Ahanta community cut off as bridge collapses in downpour 

Residents of Akwidaa in the Ahanta West Municipality of the Western Region have been cut off from their district capital Agona Nkwanta after last Tuesday’s heavy rains washed away the only wooden bridge over River Ezinle.

As a result, economic activities have come to a temporary halt as the people are unable to cart their foodstuffs to the market.

Consequently, the residents have appealed to the government to provide them with a new concrete or steel bridge to restore economic activities, ensure free movement of residents.

They argued that, a quick response to their request would provide a sustainable measure to stem the perennial drudgery of repairing the old, weak wooden bridge and also safeguard their lives as they go about their fishing and farming activities

The disaster occurred when River Ezinle, which divides Akwidaa, overflowed its banks and spilled into the neighbourhood, rendering them unable to traverse the river.

Narrating the ordeal to the Ghanaian Times, the assemblyman for the area, Mr Emmanuel Bonney, said the wooden bridge collapsed at about 7:00 a.m. on Tuesday, with some parts washing away by River Ezinle.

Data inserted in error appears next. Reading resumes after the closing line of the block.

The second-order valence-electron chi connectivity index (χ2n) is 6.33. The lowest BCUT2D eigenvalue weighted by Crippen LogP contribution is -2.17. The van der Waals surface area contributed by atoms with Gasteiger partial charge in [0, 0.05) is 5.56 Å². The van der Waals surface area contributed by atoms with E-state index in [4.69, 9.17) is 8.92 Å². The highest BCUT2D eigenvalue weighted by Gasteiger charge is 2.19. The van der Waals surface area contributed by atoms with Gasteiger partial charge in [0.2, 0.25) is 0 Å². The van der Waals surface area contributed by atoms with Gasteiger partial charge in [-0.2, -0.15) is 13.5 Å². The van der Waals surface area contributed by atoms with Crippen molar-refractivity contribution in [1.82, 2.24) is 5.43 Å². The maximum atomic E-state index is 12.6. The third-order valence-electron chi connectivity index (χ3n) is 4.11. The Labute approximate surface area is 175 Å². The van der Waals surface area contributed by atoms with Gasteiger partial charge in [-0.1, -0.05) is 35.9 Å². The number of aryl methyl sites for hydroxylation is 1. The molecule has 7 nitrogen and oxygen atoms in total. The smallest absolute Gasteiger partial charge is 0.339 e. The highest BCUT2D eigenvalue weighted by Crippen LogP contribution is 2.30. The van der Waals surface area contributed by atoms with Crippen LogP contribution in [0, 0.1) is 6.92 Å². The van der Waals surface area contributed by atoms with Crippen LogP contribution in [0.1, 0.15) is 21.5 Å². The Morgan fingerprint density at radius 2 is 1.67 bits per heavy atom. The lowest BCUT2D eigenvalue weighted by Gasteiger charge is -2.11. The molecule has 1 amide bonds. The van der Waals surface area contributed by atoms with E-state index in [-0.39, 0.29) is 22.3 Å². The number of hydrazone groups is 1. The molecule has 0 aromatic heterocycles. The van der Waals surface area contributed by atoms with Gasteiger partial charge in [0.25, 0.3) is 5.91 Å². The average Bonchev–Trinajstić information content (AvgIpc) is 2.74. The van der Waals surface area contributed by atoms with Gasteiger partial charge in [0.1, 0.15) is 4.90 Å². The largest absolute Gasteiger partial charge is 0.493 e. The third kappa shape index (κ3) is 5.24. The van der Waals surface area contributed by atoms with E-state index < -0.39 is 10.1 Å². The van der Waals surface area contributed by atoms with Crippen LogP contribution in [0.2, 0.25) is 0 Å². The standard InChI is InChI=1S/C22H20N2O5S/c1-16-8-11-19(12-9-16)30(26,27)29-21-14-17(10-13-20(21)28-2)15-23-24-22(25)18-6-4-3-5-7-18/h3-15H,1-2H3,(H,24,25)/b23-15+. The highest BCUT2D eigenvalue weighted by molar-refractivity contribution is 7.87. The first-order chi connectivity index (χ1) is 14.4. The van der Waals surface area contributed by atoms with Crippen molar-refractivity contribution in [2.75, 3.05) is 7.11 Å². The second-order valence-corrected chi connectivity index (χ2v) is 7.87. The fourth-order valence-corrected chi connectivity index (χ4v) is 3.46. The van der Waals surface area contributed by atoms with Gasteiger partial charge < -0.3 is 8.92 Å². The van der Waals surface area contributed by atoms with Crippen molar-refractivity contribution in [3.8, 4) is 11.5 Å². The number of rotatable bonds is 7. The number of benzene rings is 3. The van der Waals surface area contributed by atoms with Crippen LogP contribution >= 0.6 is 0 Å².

The situation, he complained, rendered movement and transportation in Akwidaa enclave difficult.

Mr Bonney recalled that the wooden bridge, constructed by a former MCE in 2004, had become old and weak and that any downpour, especially during the recent heavy rains, it collapsed and the community had to repair the structure.

Previously, he explained, residents used boats to ferry on River Ezinle, but that also became a  dangerous exercise, hence the wooden bridge constructed for people to use motorcycles to cross to the other side.

“The situation now is very dire. Residents from Chavene, Cape Three Point and Sankor areas, who used Akwidaa bridge to connect to Dixcove along the coast in the south and Agona Nkwanta can no longer do so.

Commerce and farming activities and schools are also affected. All activities have come to a halt and we are all stranded,” he lamented.

“Emergencies are also affected and so how do we ferry the sick beyond Akwidaa? With high tides due to heavy rains, River Ezinle swells up and overflowed its banks. It’s very dangerous and risky. Akwidaa in distress. That is the only bridge which connects the old and new Akwidaa,” the Assemblyman stressed.

Mr Bonney told the Ghanaian Times that with Tuesday’s disaster, there was  no “life”  in Akwidaa adding that  “we can’t  also go the farm  let alone we feed  families  or  get some  income.”

He claimed that Akwidaa was gifted with a forest resources at Cape Three Point from which they could use the old trees to reconstruct the bridge, but, complained that for about one year now, Forestry Commission had failed to grant that request.


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